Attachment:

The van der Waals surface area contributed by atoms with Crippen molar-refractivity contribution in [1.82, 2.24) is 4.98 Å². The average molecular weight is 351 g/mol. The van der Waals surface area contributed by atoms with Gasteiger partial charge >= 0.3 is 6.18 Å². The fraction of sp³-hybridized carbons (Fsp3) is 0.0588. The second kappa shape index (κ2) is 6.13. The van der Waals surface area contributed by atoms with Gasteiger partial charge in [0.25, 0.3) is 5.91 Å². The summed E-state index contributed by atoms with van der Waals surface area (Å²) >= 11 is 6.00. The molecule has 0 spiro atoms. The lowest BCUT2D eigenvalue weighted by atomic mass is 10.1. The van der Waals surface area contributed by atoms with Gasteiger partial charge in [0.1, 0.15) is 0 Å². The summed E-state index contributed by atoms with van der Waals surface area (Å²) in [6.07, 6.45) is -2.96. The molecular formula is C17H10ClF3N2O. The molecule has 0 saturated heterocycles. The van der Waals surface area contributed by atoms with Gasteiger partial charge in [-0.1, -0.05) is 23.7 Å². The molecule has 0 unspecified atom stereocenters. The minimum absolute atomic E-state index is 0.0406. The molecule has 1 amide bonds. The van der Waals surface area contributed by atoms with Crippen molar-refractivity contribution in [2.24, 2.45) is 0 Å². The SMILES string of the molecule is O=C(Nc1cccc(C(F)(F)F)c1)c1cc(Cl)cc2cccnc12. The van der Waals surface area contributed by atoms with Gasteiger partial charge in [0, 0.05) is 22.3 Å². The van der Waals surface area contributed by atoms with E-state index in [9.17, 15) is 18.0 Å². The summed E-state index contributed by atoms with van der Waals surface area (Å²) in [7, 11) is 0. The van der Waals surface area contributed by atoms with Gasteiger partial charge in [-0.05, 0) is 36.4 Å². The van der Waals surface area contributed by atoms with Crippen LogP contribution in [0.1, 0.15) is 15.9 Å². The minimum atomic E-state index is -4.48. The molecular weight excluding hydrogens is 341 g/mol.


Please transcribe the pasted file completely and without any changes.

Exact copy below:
The van der Waals surface area contributed by atoms with Crippen molar-refractivity contribution in [1.82, 2.24) is 4.98 Å². The average molecular weight is 351 g/mol. The van der Waals surface area contributed by atoms with Gasteiger partial charge >= 0.3 is 6.18 Å². The fraction of sp³-hybridized carbons (Fsp3) is 0.0588. The second kappa shape index (κ2) is 6.13. The van der Waals surface area contributed by atoms with Gasteiger partial charge in [0.25, 0.3) is 5.91 Å². The summed E-state index contributed by atoms with van der Waals surface area (Å²) >= 11 is 6.00. The molecule has 0 spiro atoms. The lowest BCUT2D eigenvalue weighted by atomic mass is 10.1. The van der Waals surface area contributed by atoms with Gasteiger partial charge in [0.1, 0.15) is 0 Å². The summed E-state index contributed by atoms with van der Waals surface area (Å²) in [6.07, 6.45) is -2.96. The molecular formula is C17H10ClF3N2O. The molecule has 0 saturated heterocycles. The van der Waals surface area contributed by atoms with Gasteiger partial charge in [-0.1, -0.05) is 23.7 Å². The molecule has 0 unspecified atom stereocenters. The minimum absolute atomic E-state index is 0.0406. The molecule has 1 amide bonds. The van der Waals surface area contributed by atoms with Crippen molar-refractivity contribution in [2.24, 2.45) is 0 Å². The SMILES string of the molecule is O=C(Nc1cccc(C(F)(F)F)c1)c1cc(Cl)cc2cccnc12. The van der Waals surface area contributed by atoms with Gasteiger partial charge in [0, 0.05) is 22.3 Å². The van der Waals surface area contributed by atoms with E-state index in [9.17, 15) is 18.0 Å². The summed E-state index contributed by atoms with van der Waals surface area (Å²) in [7, 11) is 0. The van der Waals surface area contributed by atoms with Gasteiger partial charge in [-0.05, 0) is 36.4 Å². The van der Waals surface area contributed by atoms with Crippen LogP contribution in [0.1, 0.15) is 15.9 Å². The minimum atomic E-state index is -4.48. The molecular weight excluding hydrogens is 341 g/mol.